Performing a dictionary lookup is relatively complicated - very fast compared with (say) a linear lookup by key when there are lots of keys, but much more complicated than a straight array lookup. It has to calculate the hash of the key, then work out which bucket that should be in, possibly deal with duplicate hashes (or duplicate buckets) and then check for equality.

As always, choose the right data structure for the job - and if you really can get away with just indexing into an array (or List<T>) then yes, that will be blindingly fast.

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I wanted to ask a question about this, but didn't feel it warranted its own question. If strings are immutable, is the hashcode calculated once and stored internally, or is it recalculated every time GetHashCode() is called? –  Chris Doggett May 27 '09 at 1:50
Chris: In .NET, it's recalculated every time. In Java it's cached. That's on a per instance basis, but of course a hashtable does remember the hash for each key. –  Jon Skeet May 27 '09 at 5:17
Are dictionary lookups faster than Linq to datasets lookups? –  LB. Oct 8 '09 at 20:15
@LB: I'd expect so, yes. –  Jon Skeet Oct 8 '09 at 22:20

Is this type of behavior expected (performance decrease by a factor of 8)?

Why not? Each array lookup is almost intantaneous/negligeable, whereas a dictionary lookup may need at least an extra subroutine call.

The point of their both being O(1) means that even if you have 50 times more items in each collection, the performance decrease is still only a factor of whatever it is (8).

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Not quite. There shouldn't be a performance decrease at all! And that is the real point of being O(1). Of the dictionary does have a little footnote which says: if the hashing function produces too many duplicates, or if there are too few buckets, then performance will degrade. –  Craig Young Sep 24 '13 at 23:22
@CraigYoung I meant, performance difference between one implementation (array) and the other (dictionary) should remain constant (a factor of 8) independent of size. –  ChrisW Sep 25 '13 at 8:24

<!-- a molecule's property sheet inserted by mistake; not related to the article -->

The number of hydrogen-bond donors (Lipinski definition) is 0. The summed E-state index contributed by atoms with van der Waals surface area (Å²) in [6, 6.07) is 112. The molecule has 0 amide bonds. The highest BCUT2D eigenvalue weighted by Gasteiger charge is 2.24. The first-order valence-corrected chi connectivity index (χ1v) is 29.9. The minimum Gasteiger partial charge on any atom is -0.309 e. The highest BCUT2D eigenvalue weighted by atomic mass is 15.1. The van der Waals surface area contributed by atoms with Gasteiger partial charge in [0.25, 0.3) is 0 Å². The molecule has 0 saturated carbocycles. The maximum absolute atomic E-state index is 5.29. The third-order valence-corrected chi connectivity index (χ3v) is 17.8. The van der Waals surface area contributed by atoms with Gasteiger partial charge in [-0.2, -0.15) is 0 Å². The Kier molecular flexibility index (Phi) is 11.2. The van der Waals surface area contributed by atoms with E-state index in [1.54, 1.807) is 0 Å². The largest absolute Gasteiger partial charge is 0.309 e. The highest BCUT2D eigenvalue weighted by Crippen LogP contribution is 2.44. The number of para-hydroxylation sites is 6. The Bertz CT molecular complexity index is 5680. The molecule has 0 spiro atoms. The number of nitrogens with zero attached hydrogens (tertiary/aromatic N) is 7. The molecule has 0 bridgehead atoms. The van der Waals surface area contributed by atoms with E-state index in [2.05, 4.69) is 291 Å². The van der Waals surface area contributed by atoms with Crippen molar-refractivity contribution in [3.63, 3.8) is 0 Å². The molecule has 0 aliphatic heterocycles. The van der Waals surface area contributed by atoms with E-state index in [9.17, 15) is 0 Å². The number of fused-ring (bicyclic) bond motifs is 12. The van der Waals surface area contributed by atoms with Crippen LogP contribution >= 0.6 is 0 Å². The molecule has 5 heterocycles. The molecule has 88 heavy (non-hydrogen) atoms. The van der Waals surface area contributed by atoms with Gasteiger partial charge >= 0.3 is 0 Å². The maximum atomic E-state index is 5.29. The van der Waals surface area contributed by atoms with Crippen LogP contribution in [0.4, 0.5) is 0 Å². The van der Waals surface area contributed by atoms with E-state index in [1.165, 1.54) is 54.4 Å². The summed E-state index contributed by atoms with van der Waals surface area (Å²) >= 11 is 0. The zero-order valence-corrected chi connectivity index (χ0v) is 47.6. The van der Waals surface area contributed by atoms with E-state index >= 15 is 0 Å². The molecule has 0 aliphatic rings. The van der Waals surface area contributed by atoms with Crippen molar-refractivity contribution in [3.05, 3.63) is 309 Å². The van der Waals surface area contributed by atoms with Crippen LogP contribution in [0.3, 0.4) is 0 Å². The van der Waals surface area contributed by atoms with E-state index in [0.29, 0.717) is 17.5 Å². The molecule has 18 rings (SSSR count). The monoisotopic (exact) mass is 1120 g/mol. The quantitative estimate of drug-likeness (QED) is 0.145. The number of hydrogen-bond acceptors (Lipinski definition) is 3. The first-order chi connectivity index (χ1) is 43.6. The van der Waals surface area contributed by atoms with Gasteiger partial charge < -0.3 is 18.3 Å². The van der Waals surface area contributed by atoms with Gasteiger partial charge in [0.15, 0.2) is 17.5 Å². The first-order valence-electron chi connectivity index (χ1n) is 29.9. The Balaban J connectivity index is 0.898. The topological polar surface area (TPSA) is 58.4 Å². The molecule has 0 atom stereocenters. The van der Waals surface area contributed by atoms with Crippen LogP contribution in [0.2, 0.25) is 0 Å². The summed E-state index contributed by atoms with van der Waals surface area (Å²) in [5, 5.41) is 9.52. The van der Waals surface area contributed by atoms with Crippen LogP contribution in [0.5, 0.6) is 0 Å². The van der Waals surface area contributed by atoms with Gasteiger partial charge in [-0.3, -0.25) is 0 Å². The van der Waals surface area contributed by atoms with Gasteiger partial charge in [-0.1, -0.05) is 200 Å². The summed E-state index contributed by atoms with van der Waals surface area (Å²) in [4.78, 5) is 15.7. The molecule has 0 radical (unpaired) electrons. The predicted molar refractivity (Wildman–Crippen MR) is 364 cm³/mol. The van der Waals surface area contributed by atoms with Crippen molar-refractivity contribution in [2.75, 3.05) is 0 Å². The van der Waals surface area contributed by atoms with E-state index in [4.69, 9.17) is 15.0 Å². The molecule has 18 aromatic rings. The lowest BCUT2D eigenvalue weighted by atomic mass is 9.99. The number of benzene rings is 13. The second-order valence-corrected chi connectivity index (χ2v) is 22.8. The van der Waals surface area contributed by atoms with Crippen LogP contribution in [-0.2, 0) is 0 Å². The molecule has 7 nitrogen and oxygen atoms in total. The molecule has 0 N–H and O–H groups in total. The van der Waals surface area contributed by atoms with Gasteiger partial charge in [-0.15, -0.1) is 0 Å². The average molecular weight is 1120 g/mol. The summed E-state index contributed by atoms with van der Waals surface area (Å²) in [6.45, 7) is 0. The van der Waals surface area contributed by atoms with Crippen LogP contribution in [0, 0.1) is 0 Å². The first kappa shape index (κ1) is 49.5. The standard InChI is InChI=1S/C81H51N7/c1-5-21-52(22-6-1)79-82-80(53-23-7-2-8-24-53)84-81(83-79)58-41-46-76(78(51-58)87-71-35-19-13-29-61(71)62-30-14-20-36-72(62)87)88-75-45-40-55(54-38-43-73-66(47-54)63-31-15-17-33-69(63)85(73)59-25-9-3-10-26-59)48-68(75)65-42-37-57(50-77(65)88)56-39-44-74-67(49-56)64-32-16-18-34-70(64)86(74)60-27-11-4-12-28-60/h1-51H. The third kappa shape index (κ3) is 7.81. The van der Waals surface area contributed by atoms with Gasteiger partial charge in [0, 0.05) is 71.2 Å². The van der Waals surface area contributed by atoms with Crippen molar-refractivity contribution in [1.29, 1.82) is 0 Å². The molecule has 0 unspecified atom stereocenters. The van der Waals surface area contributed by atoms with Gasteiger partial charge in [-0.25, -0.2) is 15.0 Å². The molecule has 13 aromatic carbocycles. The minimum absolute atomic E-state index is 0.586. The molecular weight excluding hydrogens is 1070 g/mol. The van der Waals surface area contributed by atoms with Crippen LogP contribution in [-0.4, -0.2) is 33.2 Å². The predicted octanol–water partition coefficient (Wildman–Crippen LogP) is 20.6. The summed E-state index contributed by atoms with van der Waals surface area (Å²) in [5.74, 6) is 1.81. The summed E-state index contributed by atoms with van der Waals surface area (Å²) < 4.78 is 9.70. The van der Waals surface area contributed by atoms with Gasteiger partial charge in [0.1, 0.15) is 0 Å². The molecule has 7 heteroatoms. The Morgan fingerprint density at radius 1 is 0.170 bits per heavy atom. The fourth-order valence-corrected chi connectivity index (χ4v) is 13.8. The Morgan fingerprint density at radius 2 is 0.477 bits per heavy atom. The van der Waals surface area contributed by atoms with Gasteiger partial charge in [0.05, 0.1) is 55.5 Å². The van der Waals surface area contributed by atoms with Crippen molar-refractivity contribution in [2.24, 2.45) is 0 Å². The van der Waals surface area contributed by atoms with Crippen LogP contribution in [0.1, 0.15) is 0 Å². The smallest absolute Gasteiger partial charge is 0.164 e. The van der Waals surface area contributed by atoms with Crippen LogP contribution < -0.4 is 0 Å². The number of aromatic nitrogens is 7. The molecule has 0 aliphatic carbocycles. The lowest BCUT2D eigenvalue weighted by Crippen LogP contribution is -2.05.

I understood your point. I believe you misunderstood mine. To claim any kind of performance decrease for an O(1) algorithm is simply wrong! Furthermore, the property you attribute to two different algorithms that are O(1) is true for any two algorithms of the same Order class. (I.e. 2 O(n^2) algorithms also differ by a constant factor independent of size; same for 2 O(n!) etc.). So you have totally missed the real point of anything being O(1). –  Craig Young Sep 25 '13 at 21:54
@CraigYoung I'm not trying to say that performance decreases with size. If you have two implementations (array and dictionary), and if they're both O(1), and if the dictionary is 8 times slower than the array when they both contain e.g. 10 items, then I predicted that the dictionary will still be 8 times slower than the array when they both contain 100 or 1000 items. –  ChrisW Sep 25 '13 at 23:11
You might not be trying to say that performance decreases, but that is exactly what your answer says. Quote: "if you have 50 times more items in each collection, the performance decrease is". Suppose performance of dictionary is 8ms and array is 1ms for 100 items, then performance will be 8ms and 1ms respectively for 1000 items. Or 8ms and 1ms for 1000000 items! (It's somewhat blatantly obvious that if performance doesn't change at all, then the dictionary "still" be 8 times slower.) –  Craig Young Sep 26 '13 at 6:18